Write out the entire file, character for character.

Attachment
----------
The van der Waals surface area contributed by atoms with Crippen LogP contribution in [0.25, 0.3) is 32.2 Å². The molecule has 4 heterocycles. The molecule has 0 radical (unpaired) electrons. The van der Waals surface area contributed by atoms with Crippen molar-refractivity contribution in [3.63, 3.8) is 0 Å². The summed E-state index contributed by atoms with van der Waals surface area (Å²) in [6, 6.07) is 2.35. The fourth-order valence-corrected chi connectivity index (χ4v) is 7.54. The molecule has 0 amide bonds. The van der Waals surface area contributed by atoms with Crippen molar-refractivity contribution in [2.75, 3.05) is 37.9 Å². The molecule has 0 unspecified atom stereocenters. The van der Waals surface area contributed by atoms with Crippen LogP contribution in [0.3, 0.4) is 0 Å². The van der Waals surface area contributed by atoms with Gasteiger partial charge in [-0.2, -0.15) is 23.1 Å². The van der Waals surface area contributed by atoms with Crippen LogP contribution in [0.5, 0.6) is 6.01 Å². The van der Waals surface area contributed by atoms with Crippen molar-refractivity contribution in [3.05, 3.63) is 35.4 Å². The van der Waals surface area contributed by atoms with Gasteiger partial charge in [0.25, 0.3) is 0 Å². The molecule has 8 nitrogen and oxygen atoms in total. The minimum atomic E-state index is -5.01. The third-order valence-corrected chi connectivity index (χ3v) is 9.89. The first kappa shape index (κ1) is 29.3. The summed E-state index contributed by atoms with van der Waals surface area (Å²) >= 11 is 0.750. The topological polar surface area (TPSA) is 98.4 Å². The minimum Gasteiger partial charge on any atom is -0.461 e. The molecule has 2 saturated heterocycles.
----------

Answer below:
The van der Waals surface area contributed by atoms with Crippen LogP contribution in [0.25, 0.3) is 32.2 Å². The molecule has 4 heterocycles. The molecule has 0 radical (unpaired) electrons. The van der Waals surface area contributed by atoms with Crippen molar-refractivity contribution in [3.63, 3.8) is 0 Å². The summed E-state index contributed by atoms with van der Waals surface area (Å²) in [6, 6.07) is 2.35. The fourth-order valence-corrected chi connectivity index (χ4v) is 7.54. The molecule has 0 amide bonds. The van der Waals surface area contributed by atoms with Crippen molar-refractivity contribution in [2.75, 3.05) is 37.9 Å². The molecule has 0 unspecified atom stereocenters. The van der Waals surface area contributed by atoms with Crippen LogP contribution in [0.3, 0.4) is 0 Å². The van der Waals surface area contributed by atoms with Gasteiger partial charge in [-0.2, -0.15) is 23.1 Å². The van der Waals surface area contributed by atoms with Crippen LogP contribution in [0.5, 0.6) is 6.01 Å². The van der Waals surface area contributed by atoms with Crippen molar-refractivity contribution in [3.05, 3.63) is 35.4 Å². The van der Waals surface area contributed by atoms with Gasteiger partial charge in [0.25, 0.3) is 0 Å². The molecule has 8 nitrogen and oxygen atoms in total. The minimum atomic E-state index is -5.01. The third-order valence-corrected chi connectivity index (χ3v) is 9.89. The first kappa shape index (κ1) is 29.3. The summed E-state index contributed by atoms with van der Waals surface area (Å²) >= 11 is 0.750. The topological polar surface area (TPSA) is 98.4 Å². The minimum Gasteiger partial charge on any atom is -0.461 e. The molecule has 2 saturated heterocycles.